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Up close and personal: Antarctic researchers and citizen scientists join forces on Hurtigruten Expeditions this season

Research | Partners

This season, a University of Tasmania (UTAS) PhD candidate and two researchers have an exciting opportunity to join Hurtigruten Expeditions to the Antarctic Peninsula, for up-close observations of marine mammal behaviour – and to understand if participating in Antarctic citizen science can influence how guests feel about this fragile continent.

The opportunity is part of a unique partnership agreement for Antarctic research signed early last year between the University and Hurtigruten Expeditions. This world-leading adventure travel group ensures sustainability is integrated across all of their operations and is setting a new standard of sustainability for the travel industry.

MS Roald-Amundsen in Antarctica. Photo: Werner Kruse for Hurtigruten.

Professor Mary-Anne Lea leads the Marine Predator Lab at the Institute for Marine and Antarctic Studies (IMAS) and the collaborative ice seal behaviour and distribution project with Hurtigruten, and said the partnership was invaluable.

“It’s a wonderful and unique opportunity for all of us – for our scientists and social scientists to have access and support to study in Antarctica, and for guests to experience firsthand the scientific process of gathering the data that will contribute to our understanding of this rapidly changing ecosystem.”

Spotlight on marine mammals

IMAS | UTAS PhD candidate, Noémie Friscourt (right) is excited to be joining four Hurtigruten voyages to the Antarctic Peninsula in November and December as a Marine Mammal Observer on the ice–seal project.

“I love being at sea and have been on many ships, but this will be the first time I’ve been on a cruise ship, and to Antarctica,” Noémie said.

Marine Mammal Observers actively scan the sea from the bridge, usually across a 12-hour period, depending on the light level, ship schedule and weather conditions.

When an individual marine mammal or group is sighted, observers spring into action to identify the species, the number of individuals, the GPS position, any particular behaviours and the environmental conditions such as swell, temperature, cloud and ice cover, and more.

“It requires a lot of focus and patience, but observing marine mammals is important because it helps us explore their distribution and behaviour in relation to ice and environmental conditions,” Noemie said.

“I’ll also be giving talks for guests about the marine mammal observation project, and about my PhD work which is investigating the diet and foraging behaviour of Antarctic fur seals. And it involves examining biomarkers that give insights into this behaviour, and studying tracking data to know where the seals have been in the Southern Ocean.”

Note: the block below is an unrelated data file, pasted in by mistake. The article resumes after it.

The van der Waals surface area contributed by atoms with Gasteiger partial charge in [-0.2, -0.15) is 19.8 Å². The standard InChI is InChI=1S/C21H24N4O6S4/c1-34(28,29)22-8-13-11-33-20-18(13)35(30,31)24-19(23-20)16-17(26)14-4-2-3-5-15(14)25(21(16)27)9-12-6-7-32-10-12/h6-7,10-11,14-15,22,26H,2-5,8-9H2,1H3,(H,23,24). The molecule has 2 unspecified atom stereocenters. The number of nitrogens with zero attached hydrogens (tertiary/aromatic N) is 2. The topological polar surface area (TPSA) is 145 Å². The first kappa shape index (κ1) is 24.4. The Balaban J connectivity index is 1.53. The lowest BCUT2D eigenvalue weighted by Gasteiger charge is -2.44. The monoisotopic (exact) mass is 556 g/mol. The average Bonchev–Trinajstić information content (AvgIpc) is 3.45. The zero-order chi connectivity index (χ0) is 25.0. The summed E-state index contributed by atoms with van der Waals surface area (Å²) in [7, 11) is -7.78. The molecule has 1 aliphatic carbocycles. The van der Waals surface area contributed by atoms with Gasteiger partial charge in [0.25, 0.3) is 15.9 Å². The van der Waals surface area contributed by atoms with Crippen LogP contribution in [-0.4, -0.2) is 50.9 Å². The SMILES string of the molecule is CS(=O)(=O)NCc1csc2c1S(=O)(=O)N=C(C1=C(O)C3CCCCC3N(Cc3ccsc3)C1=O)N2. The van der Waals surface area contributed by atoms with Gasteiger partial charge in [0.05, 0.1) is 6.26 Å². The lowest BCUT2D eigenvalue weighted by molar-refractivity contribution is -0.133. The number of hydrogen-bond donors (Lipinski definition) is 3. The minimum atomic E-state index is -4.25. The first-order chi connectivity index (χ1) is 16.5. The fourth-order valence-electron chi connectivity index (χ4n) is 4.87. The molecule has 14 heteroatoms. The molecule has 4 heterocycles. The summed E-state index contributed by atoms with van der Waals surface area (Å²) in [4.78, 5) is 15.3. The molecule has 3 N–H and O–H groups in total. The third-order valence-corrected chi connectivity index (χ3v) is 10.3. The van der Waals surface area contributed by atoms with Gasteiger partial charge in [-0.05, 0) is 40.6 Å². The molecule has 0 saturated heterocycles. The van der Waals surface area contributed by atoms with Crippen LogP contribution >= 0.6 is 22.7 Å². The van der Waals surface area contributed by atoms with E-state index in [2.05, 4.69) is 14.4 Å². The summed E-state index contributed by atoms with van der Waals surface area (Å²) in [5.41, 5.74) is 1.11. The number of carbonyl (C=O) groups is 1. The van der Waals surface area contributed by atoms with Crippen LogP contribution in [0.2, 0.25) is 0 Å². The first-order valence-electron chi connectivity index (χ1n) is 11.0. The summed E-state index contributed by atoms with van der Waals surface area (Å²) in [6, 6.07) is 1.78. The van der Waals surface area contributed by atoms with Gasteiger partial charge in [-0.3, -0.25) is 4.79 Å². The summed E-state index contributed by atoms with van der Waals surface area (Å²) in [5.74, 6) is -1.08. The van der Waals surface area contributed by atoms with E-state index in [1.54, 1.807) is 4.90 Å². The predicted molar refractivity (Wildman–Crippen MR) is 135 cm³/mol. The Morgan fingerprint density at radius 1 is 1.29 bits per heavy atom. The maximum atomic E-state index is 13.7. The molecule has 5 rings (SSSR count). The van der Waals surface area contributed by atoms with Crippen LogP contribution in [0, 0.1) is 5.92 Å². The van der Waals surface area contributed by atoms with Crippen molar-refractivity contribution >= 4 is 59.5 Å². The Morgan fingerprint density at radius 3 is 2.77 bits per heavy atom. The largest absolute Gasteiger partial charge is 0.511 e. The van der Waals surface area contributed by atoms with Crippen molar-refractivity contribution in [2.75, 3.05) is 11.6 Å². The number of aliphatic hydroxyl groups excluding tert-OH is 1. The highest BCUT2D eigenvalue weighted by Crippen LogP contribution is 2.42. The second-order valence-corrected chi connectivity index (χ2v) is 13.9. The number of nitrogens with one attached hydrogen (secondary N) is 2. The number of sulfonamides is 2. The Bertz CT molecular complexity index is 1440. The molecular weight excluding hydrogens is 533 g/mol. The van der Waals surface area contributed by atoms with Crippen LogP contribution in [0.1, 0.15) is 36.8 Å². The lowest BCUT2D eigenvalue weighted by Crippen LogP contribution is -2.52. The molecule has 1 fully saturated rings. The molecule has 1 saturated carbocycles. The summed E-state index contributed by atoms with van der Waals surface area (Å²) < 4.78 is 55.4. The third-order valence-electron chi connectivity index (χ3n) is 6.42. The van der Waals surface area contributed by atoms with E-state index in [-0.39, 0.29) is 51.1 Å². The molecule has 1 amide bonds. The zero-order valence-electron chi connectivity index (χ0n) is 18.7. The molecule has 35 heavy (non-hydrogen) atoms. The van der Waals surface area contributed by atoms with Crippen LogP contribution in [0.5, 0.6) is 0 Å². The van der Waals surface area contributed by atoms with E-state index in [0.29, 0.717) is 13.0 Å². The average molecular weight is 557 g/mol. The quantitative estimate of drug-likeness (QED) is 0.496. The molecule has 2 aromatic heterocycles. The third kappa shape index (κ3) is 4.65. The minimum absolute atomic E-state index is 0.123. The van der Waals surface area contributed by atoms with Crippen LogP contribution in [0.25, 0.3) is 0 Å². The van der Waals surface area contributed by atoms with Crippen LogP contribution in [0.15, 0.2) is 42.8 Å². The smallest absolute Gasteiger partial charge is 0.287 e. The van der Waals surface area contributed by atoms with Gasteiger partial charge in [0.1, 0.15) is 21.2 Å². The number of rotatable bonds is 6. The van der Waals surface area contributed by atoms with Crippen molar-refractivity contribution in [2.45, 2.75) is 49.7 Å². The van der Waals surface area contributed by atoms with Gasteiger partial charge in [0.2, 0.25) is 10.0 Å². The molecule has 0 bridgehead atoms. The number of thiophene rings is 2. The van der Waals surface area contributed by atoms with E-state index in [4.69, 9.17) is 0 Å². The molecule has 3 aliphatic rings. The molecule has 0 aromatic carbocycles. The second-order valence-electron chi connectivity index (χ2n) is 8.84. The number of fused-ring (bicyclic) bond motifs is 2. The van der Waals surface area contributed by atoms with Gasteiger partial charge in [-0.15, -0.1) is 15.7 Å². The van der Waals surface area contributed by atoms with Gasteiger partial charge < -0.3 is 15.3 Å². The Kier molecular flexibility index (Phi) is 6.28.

Photo: Espen Mills for Hurtigruten

Noémie expects to see plenty of Weddell, leopard and crabeater seals, which are some of the most common marine mammals in the region. “I’m fascinated by leopard seals, so I hope to see them in action on the Peninsula during the project,” she said.

A matter of influence

IMAS social science researcher, Dr Hanne Nielsen (pictured below), specialises in Antarctic law and governance and is particularly interested in the contemporary practices of polar tourism. She will be joining two 11-day voyages to the Antarctic Peninsula this season, with colleague Associate Professor Anne Hardy from the University’s College of Arts, Law and Education (CALE).

“Being on the Hurtigruten voyages is a great opportunity to learn whether participating in citizen science influences guests’ travel experiences and attitudes towards Antarctic – and whether activities could be better designed to maximise positive change,” Dr Nielsen said.

“It’s exciting to work with an industry partner to answer pressing questions about how humans interact with and value Antarctica, and to contribute to wider conversations on Antarctic Ambassadorship and protection."

Associate Dean of Research Performance at CALE, Professor Elizabeth Leane, also a member of the citizen science research team, said the innovative approach of supporting social science fieldwork in Antarctica was critical.

“Tourism is one of the many social and cultural challenges facing Antarctic research,” Prof Leane said. “By giving social scientists and humanities scholars the opportunity to undertake fieldwork alongside science, Hurtigruten is enabling the multidisciplinary approach that will be crucial to build effective solutions to these challenges – now and into the future.”

Executive Dean of the UTAS College of Sciences and Engineering, Mr Terry Bailey, said the Antarctic is one of the world’s most fragile ecosystems and IMAS and UTAS researchers have a passion for protecting it.

“Our partnership with Hurtigruten provides much-needed funding for ongoing research. But it also offers Hurtigruten’s guests a unique insight into the challenges facing the region and will allow them to directly participate in research activities that contribute to a more effective response to our changing climate,” Mr Bailey said.

Cover: Danco Island Antartica. Above: Cuverville Island Antarctica. Photos: Espen Mills for Hurtigruten.

The Hurtigruten Group is the world’s leading adventure travel group, and aims to set new standards for the entire travel industry, offering authentic local experiences while leaving a footprint to be proud of.  Hurtigruten Group stopped using heavy fuel oil more than a decade ago and were the first expedition cruise company to ban non-essential single-use plastic across their entire operation.